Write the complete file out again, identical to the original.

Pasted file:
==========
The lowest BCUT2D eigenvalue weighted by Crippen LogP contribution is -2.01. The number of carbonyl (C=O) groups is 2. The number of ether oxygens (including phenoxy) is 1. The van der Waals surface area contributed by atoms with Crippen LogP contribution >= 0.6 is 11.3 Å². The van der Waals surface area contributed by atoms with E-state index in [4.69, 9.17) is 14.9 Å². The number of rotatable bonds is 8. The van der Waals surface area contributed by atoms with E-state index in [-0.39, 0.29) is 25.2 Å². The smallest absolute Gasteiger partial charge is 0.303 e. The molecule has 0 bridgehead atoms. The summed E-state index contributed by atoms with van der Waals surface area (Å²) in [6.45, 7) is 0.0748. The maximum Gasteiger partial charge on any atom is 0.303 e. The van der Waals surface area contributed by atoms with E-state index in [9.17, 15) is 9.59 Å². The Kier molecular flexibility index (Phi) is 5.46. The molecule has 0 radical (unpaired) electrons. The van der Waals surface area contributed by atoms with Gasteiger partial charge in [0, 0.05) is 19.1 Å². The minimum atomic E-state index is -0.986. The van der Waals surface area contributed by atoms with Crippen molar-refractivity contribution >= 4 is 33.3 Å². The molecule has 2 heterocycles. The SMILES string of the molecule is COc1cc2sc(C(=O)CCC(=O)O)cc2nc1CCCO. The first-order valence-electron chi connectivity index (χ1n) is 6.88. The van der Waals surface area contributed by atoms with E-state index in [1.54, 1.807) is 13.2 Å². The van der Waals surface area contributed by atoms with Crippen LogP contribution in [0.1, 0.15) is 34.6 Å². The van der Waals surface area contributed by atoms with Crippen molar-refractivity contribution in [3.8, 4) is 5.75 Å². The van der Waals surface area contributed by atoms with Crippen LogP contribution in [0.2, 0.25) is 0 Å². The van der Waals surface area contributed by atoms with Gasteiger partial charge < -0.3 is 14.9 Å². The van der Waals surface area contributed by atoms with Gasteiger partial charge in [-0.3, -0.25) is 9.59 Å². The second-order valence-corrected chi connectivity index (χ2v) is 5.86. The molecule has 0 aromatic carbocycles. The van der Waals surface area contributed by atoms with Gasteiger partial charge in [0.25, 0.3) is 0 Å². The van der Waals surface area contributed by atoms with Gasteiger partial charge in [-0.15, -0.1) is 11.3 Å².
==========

The lowest BCUT2D eigenvalue weighted by Crippen LogP contribution is -2.01. The number of carbonyl (C=O) groups is 2. The number of ether oxygens (including phenoxy) is 1. The van der Waals surface area contributed by atoms with Crippen LogP contribution >= 0.6 is 11.3 Å². The van der Waals surface area contributed by atoms with E-state index in [4.69, 9.17) is 14.9 Å². The number of rotatable bonds is 8. The van der Waals surface area contributed by atoms with E-state index in [-0.39, 0.29) is 25.2 Å². The smallest absolute Gasteiger partial charge is 0.303 e. The molecule has 0 bridgehead atoms. The summed E-state index contributed by atoms with van der Waals surface area (Å²) in [6.45, 7) is 0.0748. The maximum Gasteiger partial charge on any atom is 0.303 e. The van der Waals surface area contributed by atoms with E-state index in [9.17, 15) is 9.59 Å². The Kier molecular flexibility index (Phi) is 5.46. The molecule has 0 radical (unpaired) electrons. The van der Waals surface area contributed by atoms with Gasteiger partial charge in [0, 0.05) is 19.1 Å². The minimum atomic E-state index is -0.986. The van der Waals surface area contributed by atoms with Crippen molar-refractivity contribution >= 4 is 33.3 Å². The molecule has 2 heterocycles. The SMILES string of the molecule is COc1cc2sc(C(=O)CCC(=O)O)cc2nc1CCCO. The first-order valence-electron chi connectivity index (χ1n) is 6.88. The van der Waals surface area contributed by atoms with E-state index in [1.54, 1.807) is 13.2 Å². The van der Waals surface area contributed by atoms with Crippen LogP contribution in [0.1, 0.15) is 34.6 Å². The van der Waals surface area contributed by atoms with Crippen molar-refractivity contribution in [3.8, 4) is 5.75 Å². The van der Waals surface area contributed by atoms with Crippen LogP contribution in [0.2, 0.25) is 0 Å². The van der Waals surface area contributed by atoms with Gasteiger partial charge < -0.3 is 14.9 Å². The van der Waals surface area contributed by atoms with Gasteiger partial charge in [-0.3, -0.25) is 9.59 Å². The second-order valence-corrected chi connectivity index (χ2v) is 5.86. The molecule has 0 aromatic carbocycles. The van der Waals surface area contributed by atoms with Gasteiger partial charge in [0.25, 0.3) is 0 Å². The van der Waals surface area contributed by atoms with Gasteiger partial charge in [-0.15, -0.1) is 11.3 Å².